GREAT FALLS – U.S. Sen. Max Baucus is betting that voters are willing to take cuts to government services — perhaps even along with a tax hike. It’s a big bet.
The veteran Democrat finds himself yet again in the middle of the most contentious decision in Washington D.C. with his seat on the deficit reduction supercommittee. But with approval ratings still stinging from the controversial health care law he helped craft, Baucus is taking a gamble that constituents back home will reward the latest work in the spotlight.
Success for the committee could result in changes that can be tough on politicians: big cuts to government programs, a loss of tax credits or deductions — or perhaps even increased tax rates. Failure likely means yet another partisan meltdown not popular with many voters either.
Baucus is keenly aware of the risks. He decided to do it anyway because he sensed a chance to get results — despite the obvious challenges.
“Frankly I think the stakes are pretty high on this. People want us to get the job done.” Baucus said in a recent interview with The Associated Press. “I don’t look at the risks, because I know what we have to do and I will do my best doing it.
“I feel I have to go in and help as much as I can to save our state and our nation.”
Baucus has long had a reputation as a deal-maker in Washington D.C. Often those deals have helped him politically, such as when he stood by former President George Bush’s side at the signing of the 2001 tax cuts. Baucus was one of only 12 Democrats to vote for it.
And in 2003, Baucus was one of only two Democrats to help Bush and Republicans change the Medicare prescription drug plan.
His deal-making ways have in the past led to charges of betrayal from fellow Democrats in Washington D.C. But it has served him well back home, where he overwhelmingly won re-election in 2002 and 2008.
Then came the health care debate in the summer of 2009 when Baucus led the “Gang of Six” senators that failed to reach a bipartisan solution — but still crafted the framework for what would become much of the health care law.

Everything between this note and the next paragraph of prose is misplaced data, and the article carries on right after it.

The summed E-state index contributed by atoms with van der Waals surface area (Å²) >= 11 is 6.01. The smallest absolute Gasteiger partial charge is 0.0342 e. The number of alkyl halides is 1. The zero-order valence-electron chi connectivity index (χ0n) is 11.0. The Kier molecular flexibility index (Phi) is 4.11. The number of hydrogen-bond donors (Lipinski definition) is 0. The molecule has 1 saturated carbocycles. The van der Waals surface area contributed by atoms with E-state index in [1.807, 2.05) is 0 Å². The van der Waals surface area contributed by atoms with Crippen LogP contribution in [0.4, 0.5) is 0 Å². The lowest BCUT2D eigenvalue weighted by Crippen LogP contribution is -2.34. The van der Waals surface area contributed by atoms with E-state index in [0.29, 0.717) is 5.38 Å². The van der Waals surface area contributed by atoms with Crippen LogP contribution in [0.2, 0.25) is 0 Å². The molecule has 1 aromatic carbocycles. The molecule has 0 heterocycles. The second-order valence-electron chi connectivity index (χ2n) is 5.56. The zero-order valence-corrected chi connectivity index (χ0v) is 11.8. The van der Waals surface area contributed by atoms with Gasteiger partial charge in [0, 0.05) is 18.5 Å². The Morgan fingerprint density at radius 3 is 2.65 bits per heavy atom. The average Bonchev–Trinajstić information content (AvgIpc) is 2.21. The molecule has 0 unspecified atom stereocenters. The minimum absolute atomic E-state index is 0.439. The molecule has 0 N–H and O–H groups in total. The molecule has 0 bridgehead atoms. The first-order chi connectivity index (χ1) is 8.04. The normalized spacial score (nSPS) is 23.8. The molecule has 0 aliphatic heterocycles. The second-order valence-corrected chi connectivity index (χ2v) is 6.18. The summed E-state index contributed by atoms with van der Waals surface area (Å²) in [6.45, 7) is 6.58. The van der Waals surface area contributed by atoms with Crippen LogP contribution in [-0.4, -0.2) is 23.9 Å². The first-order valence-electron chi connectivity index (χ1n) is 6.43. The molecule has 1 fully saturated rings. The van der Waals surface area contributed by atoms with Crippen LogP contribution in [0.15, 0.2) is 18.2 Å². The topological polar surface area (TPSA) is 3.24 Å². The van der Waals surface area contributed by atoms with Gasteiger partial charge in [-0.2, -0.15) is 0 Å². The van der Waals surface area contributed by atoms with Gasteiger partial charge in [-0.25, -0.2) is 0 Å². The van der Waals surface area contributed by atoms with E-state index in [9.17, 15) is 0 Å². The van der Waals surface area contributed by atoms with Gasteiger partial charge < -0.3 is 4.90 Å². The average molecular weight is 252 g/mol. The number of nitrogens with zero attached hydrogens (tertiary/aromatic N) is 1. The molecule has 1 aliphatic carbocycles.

Baucus took heat both from liberals — who didn’t like what they perceived as deals cut with the insurance industry — and conservatives who loudly revile the law. Few back home loved it.
After the health care debate his approval rating sunk by 20 points — to below 40 percent — according to some polls. Another big negative hit would not be helpful for his 2014 re-election effort.
Nonpartisan congressional budget staffers have told the supercommittee that reducing the deficit $1.5 trillion as intended mean citizens will either have to pay more for government or accept less in services — or both.
Baucus said any successful deal would have to take a balanced approach that affects many, and does not unfairly target one group. The size of the cuts could even mean reductions to sacred cows like Medicare and Medicaid.
“That is a fundamental decision this country is going to have to make: How much in services? How much in revenue?” Baucus said. “We are all, all of us, going to be asked to do our best to reach that balance.”
But Baucus said voters will reward success because concern over the deficit has reached an all-time high. He believes a bipartisan debt deal would help breathe life into an economy troubled by partisan gridlock over the federal budget.
“I think if we get a very significant agreement that seems broadly fair, then that would be success. Because people know we have to live within our means,” Baucus said. “It is a huge challenge.”
University of Montana political scientist James Lopach said the fate of the health care bill, in the courts and in Congress, could still affect Baucus’ popularity back home. The reaction to the deficit committee is even more uncertain.
Lopach said he thinks deliberations open to the public would help Baucus because he could be seen as a moderate. But closed hearings that end in no deal will hang all participants with the effects of the automatic cuts scheduled to take place if no deal is reached.
“I think my ultimate conclusion is that he is deep down an innately moderate, conciliatory kind of guy. And I think there has always been a majority of the electorate in Montana that corresponds to that and supports that,” Lopach said. “I don’t seem him coming out really strongly for major revenue raising measures, or major cuts. I see him somewhere in between. I think that matches up with public opinion.”
Unlike the 2009 health care debate when Baucus was met with skepticism and protests back home, the senator first elected in 1978, said people are much more supportive of solving the deficit — no matter what it takes. And Baucus said he is making sure to get deficit ideas from Montanans.
Baucus said he believes voters will approve the end product.
“We’ll see. Todays I say, yes. Today based on what I hear from people: ‘Max, get the job done. We are sure pulling for you. We are praying for you,'” Baucus said.
Baucus said a committee like this, with the potential for a lasting bipartisan agreement, does not come around very often. He a deficit deal is needed no matter the stakes.
“Failure is not an option here,” said Baucus.
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